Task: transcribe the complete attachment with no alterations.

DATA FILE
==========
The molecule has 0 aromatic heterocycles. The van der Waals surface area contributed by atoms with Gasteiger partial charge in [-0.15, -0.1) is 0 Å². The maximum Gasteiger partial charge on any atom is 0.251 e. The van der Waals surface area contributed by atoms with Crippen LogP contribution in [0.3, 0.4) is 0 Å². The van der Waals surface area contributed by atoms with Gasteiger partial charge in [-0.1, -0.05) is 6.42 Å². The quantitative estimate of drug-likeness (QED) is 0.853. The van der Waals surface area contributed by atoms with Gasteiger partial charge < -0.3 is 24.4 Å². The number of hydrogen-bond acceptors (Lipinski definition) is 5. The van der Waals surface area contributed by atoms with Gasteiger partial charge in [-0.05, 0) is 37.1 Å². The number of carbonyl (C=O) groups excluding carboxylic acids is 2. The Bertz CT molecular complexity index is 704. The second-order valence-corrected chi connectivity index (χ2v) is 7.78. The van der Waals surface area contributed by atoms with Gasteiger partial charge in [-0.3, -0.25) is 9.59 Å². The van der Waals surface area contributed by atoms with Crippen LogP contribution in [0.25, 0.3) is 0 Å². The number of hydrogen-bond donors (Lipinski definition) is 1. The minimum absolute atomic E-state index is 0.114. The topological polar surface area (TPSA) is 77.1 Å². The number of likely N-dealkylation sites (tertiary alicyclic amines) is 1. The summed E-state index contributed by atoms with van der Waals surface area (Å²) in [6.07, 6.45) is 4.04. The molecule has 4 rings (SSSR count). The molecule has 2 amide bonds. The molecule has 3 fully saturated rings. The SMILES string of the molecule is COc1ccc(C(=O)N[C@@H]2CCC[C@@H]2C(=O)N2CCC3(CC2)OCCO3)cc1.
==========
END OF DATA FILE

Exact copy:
The molecule has 0 aromatic heterocycles. The van der Waals surface area contributed by atoms with Gasteiger partial charge in [-0.15, -0.1) is 0 Å². The maximum Gasteiger partial charge on any atom is 0.251 e. The van der Waals surface area contributed by atoms with Crippen LogP contribution in [0.3, 0.4) is 0 Å². The van der Waals surface area contributed by atoms with Gasteiger partial charge in [-0.1, -0.05) is 6.42 Å². The quantitative estimate of drug-likeness (QED) is 0.853. The van der Waals surface area contributed by atoms with Gasteiger partial charge < -0.3 is 24.4 Å². The number of hydrogen-bond acceptors (Lipinski definition) is 5. The van der Waals surface area contributed by atoms with Gasteiger partial charge in [-0.05, 0) is 37.1 Å². The number of carbonyl (C=O) groups excluding carboxylic acids is 2. The Bertz CT molecular complexity index is 704. The second-order valence-corrected chi connectivity index (χ2v) is 7.78. The van der Waals surface area contributed by atoms with Gasteiger partial charge in [-0.3, -0.25) is 9.59 Å². The van der Waals surface area contributed by atoms with Crippen LogP contribution in [0.25, 0.3) is 0 Å². The number of hydrogen-bond donors (Lipinski definition) is 1. The minimum absolute atomic E-state index is 0.114. The topological polar surface area (TPSA) is 77.1 Å². The number of likely N-dealkylation sites (tertiary alicyclic amines) is 1. The summed E-state index contributed by atoms with van der Waals surface area (Å²) in [6.07, 6.45) is 4.04. The molecule has 4 rings (SSSR count). The molecule has 2 amide bonds. The molecule has 3 fully saturated rings. The SMILES string of the molecule is COc1ccc(C(=O)N[C@@H]2CCC[C@@H]2C(=O)N2CCC3(CC2)OCCO3)cc1.